Civil Law Procedure South Korea

The primary source of law regarding the civil litigation procedure is the Code of Civil Procedure, which was enacted in 1960 and revised extensively in 1990
Following the civil law tradition, no court is bound by the views of another court as a matter of law. However, there are certain de jure and de facto exceptions to this principle. For example, a lower court must follow the interpretation of the law rendered by the Supreme Court in a particular case when the lower court's ruling has been reversed upon appeal and the case has been remanded to the lower court. Also, the established opinions of the higher courts generally exert a significant de facto influence upon subsequent court decisions
Civil lawsuits may be initiated in any District Court, branch court of a District Court, or municipal court. Either the domicile of the parties to the suit or the situs of the cause of action generally determines the jurisdiction of civil cases among the District Courts. The forum may also be chosen upon the agreement of the parties to a suit
Institution of Action
The filing of a complaint in a court by either the plaintiff or the attorney thereof initiates an action. The complaint must state the names of the parties and legal representatives, the demand for relief, and the legal grounds for the claim
Upon receiving a complaint, the presiding judge will set a date for a hearing and will summon the parties to appear. The parties may appear in person or by counsel. They can only be represented in court by licensed attorneys, except as otherwise provided by law. Each party is responsible for presenting evidence in support of its arguments. The judge may refer the case to a conciliation proceeding if it is deemed appropriate.

The trial is not conducted continuously, but may be held in a series of hearings, often two or three weeks apart. However, trials tend to be concluded more quickly than in the courts of any other country. The average duration of first instance trials is about 6 months before a panel of judges and about 2.5 months before a single judge. It is noteworthy that the fact-finding authority is vested exclusively in the judge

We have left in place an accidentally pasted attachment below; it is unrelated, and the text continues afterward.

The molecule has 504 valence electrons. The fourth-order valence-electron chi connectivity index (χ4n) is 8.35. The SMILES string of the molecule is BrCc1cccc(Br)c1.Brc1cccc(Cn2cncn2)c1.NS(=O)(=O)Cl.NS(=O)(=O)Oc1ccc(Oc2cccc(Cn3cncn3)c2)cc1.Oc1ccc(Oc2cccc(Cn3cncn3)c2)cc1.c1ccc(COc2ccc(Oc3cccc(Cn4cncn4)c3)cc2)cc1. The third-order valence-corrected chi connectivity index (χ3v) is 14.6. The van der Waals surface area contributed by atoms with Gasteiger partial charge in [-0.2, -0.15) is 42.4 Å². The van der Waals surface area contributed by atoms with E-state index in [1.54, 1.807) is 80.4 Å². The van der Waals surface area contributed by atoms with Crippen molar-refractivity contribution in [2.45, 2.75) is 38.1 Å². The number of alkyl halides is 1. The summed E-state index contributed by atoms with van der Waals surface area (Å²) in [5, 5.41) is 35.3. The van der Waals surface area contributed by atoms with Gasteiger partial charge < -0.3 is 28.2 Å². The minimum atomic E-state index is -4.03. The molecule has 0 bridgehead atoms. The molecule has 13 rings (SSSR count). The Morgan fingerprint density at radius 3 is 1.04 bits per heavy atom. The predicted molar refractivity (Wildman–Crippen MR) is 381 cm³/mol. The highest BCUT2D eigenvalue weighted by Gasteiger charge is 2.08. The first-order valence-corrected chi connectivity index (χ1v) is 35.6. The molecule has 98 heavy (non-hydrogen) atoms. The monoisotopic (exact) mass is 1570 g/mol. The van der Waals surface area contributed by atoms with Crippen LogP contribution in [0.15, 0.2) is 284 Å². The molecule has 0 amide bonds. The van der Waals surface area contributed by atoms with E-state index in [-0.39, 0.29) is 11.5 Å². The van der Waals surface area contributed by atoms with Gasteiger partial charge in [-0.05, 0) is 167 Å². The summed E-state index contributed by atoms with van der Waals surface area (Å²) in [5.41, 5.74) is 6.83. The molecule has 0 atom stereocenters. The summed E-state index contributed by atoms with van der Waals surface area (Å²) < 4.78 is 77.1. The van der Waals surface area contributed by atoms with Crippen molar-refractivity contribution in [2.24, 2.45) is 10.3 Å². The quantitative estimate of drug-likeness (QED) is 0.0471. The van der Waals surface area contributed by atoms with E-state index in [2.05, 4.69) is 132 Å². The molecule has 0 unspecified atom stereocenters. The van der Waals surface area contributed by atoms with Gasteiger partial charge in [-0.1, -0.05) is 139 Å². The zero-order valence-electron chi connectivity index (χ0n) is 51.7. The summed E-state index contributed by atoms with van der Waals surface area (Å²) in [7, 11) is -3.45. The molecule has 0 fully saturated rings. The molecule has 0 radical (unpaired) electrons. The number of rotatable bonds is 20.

At the end of the trial, the judge enters a written judgment stating the reasons for the decision.

A judgment is not enforceable until it becomes final. However, the court may declare a judgment provisionally enforceable
A party who is dissatisfied with the judgment of a single judge on any question of fact or law may appeal to the appellate division of the District Court. An appeal against the judgment of a panel of three judges of the District Court is lodged with a High court. Appeals against the rulings or judgments of either the High Court or the appellate division of the District Court must be filed with the Supreme Court, where only questions of law may be heard
For more expeditious and simpler procedures for the settlement of small claims actions, civil cases involving claims not exceeding 20,000,000 Won (equivalent to about US£¤ 18,000) are brought as small claims trials. In such trials, the plaintiff can institute an action by making an oral statement to the court clerk instead of filing a written petition to the court. The court clerk must then put such statement on record and notify the defendant.Strict rules of evidence and procedure are waived to a considerable extent in a small claims trial. Even if the judge must give a written judgment at the end of a hearing, the judge is not required to state the reasons in writing.